The mild steel and stainless steel react differently to the heat treatment, giving the Carbon bench an iridescent blue and pale yellow finish.
To create the product, Wijnant welded a pattern of raised welts onto thick slabs of steel and stainless steel.
As the slabs heat up in a tempering oven, a film of iron oxide forms on the surface of the metals. The colour changes according to the temperature and the type of steel.
Mild steel turns blue while stainless steel, which is enriched with chromium to prevent corrosion, turns yellow.
"Normally, steel all looks the same and then when you put it in the oven, you get these crazy, hidden colours," Wijnant told Dezeen. "It's all fired on the same heat. But, the steel turns blue while the stainless steel turns a light yellow."
The pattern on the bench's surface was initially traced with a pencil, like a "hand-drawn painting of wood".
Wijnant then used a TIG welding machine to create a raised, textured finish using either steel or stainless steel welding rods, so the base and the linework end up being cast in matching or contrasting colours.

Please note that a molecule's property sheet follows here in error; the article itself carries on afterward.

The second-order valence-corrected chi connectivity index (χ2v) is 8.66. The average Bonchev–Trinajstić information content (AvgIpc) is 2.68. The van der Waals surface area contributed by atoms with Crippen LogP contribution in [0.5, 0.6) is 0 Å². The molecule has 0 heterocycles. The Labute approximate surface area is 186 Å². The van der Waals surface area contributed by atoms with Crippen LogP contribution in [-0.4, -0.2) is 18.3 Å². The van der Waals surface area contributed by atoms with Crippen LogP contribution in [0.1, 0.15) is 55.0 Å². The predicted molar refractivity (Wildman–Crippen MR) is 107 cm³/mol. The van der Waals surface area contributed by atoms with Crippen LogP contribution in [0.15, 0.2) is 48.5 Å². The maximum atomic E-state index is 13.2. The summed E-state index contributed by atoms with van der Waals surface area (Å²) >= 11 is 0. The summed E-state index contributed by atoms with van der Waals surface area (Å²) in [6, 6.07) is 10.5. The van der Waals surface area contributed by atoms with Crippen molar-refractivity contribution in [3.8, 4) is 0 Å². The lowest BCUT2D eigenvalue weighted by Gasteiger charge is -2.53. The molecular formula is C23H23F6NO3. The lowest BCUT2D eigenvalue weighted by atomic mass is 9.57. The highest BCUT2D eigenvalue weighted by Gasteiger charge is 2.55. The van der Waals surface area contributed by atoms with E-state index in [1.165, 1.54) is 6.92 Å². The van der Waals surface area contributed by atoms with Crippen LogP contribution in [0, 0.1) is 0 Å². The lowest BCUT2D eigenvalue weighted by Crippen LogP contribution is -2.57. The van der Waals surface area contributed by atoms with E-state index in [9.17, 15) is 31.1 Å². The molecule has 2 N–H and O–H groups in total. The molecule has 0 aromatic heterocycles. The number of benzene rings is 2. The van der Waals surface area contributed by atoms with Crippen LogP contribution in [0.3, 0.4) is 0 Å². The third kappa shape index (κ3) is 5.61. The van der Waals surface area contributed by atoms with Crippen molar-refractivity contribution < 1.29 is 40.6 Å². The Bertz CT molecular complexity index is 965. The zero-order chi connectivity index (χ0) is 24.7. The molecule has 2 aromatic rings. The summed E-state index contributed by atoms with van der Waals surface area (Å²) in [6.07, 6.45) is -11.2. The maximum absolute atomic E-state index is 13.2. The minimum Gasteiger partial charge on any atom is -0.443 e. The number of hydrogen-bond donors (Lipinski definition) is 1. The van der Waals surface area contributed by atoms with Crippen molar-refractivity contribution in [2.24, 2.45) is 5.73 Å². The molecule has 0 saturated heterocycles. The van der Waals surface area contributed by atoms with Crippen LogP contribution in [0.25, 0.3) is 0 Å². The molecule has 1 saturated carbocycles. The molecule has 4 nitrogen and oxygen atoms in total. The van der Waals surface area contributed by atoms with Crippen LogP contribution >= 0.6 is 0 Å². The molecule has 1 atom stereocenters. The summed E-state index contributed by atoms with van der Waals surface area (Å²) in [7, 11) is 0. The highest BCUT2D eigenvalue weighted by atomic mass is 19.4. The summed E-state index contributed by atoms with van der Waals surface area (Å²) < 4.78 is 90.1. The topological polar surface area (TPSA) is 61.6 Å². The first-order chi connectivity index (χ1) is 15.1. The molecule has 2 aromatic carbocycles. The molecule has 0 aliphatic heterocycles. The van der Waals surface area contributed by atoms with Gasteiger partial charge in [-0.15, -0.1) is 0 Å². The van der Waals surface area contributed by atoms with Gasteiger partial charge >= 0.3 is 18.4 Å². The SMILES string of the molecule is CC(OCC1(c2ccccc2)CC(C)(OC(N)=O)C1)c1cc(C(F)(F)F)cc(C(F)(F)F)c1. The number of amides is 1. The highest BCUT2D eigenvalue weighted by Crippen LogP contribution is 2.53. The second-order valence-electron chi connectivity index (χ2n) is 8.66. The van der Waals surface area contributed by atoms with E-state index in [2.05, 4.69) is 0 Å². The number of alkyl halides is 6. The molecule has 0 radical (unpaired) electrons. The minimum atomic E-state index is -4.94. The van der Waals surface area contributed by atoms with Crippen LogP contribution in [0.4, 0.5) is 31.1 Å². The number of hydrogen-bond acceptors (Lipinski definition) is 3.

"I really wanted to create a more organic object, because steel is normally super hard and straight," he said. "I want to change this perception."
Finally, the steel bars were bolted together to form the bench.
Wijnant, who is an alumnus of the Design Academy Eindhoven, plans to create an entire collection of furniture around this process, playing with the range of colour and texture combinations that can be created using this one material family.
Italian furniture brand De Castelli has previously made use of the oxidisation process, together with etching and polishing to create a series of storage solutions that show off the versatility of metal.
Similarly, Alessandro Zambelli created a series of furniture from a puzzle of small metal pieces, each oxidised to a different shade.